“We have no need for your sympathy. We welcome your empathy. We require neither to grow into the highest versions of human being Creator would intend us to become.”
This morning I was burdened by a disheartening and uncharacteristic thought regarding my 5-year old son. Anybody who knows me knows he’s my life, pride, and joy. It was a fleeting thought, passing almost as quickly as it occurred, but it occurred, and the fact it occurred speaks vulgarly of the cause.
In the wake of two more fatal police shootings over the past two days of Black men in the United States, one of which occurred in our hometown of Minneapolis / St. Paul, I had a natural desire to keep my son close. Upon waking this morning I decided to keep him home from daycare to spend the day together. Then the enigmatic, fleeting thought occurred, “I wonder if he’d be safer spending the day at daycare, or with his mother or female cousin, instead of spending the day with me, a black man in America?”
What kind of B.S. is that? What kind of psychological imprint must exist for such a thought to originate in the mind of a father? Chillingly, I realized if this thought could occur in my mind, as blessed, grounded, and optimistic as I am, what of countless others who may be less fortunate? The mental anguish being experienced by Black people in this nation hurts my existence to the very core.
I am an optimist by nature, the blessed second son of a father who was humbly raised in a small African Canadian town near the border of Detroit, Michigan. My father never knew his father, yet he strived, matured, and developed to become the kind of man every fatherless child looks up to as a strong male role-model and father figure.
My wife and I are in our mid-forties and are now raising a Black Son in the United States…and the optimism is waning. We live relatively well. I practice my passion as a natural healthcare provider, we are business owners, giving and striving to be the best examples of success we can in an urban setting of a major US city.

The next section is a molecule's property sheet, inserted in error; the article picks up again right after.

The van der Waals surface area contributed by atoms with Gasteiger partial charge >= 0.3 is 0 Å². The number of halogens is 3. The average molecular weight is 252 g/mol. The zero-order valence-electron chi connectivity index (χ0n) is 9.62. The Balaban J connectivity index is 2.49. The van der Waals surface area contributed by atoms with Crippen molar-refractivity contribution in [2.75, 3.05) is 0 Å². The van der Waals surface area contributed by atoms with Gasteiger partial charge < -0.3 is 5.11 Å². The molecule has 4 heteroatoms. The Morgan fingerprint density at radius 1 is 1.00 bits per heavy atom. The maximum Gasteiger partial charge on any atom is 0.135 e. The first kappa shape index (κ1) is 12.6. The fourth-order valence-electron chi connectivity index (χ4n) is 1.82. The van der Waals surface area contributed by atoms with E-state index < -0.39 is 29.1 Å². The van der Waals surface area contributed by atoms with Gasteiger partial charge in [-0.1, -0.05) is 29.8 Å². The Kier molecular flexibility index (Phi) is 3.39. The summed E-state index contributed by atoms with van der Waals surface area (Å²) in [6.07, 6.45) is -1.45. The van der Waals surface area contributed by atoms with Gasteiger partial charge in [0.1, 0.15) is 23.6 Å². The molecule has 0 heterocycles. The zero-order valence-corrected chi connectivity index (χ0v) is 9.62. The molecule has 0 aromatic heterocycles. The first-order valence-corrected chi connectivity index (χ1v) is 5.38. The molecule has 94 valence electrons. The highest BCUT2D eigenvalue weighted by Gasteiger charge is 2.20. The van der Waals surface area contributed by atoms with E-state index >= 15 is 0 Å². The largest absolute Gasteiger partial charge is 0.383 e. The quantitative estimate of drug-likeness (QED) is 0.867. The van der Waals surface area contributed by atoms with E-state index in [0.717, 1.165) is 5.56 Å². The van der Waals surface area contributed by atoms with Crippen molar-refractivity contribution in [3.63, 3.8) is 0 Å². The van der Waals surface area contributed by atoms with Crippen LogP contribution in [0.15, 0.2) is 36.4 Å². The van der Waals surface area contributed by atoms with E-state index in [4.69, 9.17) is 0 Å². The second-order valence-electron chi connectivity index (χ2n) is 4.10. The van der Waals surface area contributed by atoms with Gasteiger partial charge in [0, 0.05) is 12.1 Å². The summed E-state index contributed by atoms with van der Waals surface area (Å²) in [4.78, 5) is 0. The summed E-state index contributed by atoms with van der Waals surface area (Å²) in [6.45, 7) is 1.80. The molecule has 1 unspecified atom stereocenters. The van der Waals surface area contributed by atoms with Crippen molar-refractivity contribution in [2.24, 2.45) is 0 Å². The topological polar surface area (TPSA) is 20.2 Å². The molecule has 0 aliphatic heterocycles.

From the outside looking in life is good, with a beautiful family, comfortable home, and solid social ties, but from the inside looking out, as a community-vested Black Man in the United States, life is an everyday battle pitting individual and group self-worth against a society repeatedly showing disdain, disrespect, and ultimately contempt for the lives of young black men.
The air of racial tension in the United States is burdensome; a heavy and ever-extant cross to bear that is present in every waking facet of life. As a Canadian growing up near a border city, I used to marvel at the change in racial climate and energy the moment we crossed the border. Not to say racism and prejudice do not exist in Canada, they do, but in the United States these negative elements are super-charged and ever-present, like a destructive cancer on steroids spreading to every vital element of an aging and illness-infested body.
Today the disturbing image of Philando Castile, the innocent young Black man shot four times and killed by a policeman in a nearby suburb of the Twin Cities during a questionable traffic stop, slumped in the driver’s seat of his vehicle, dark red blood covering the front of his white t-shirt while his girlfriend live streamed the aftermath of the shooting on Facebook, is vivid on my mind. I hear the innocently compassionate voice of their 4-year old daughter, who was in the backseat of the car at the time of the shooting, trying to comfort her mother shortly afterwards while they sit in the back seat of a police car before being taken into custody and separated.
My son unintentionally glimpsed the graphic, bloody image of Philando Castile being shown on CNN as the story played heavily on the 24/7 news networks. He asked me about it. Hesitantly, I tried to play it off, saying it was TV, like as a movie, or make-belief, but I know he knows the truth. Kids are smarter, more comprehending at a younger age, than we give them credit for. There have been other similar race-related incidences close to home, like Jamar Clark, who was killed less than a mile from our house. Intuitively my son has picked up on race-themed crisis-conversations taking place.
“Daddy, only if people are brown, the police shoot them, right?”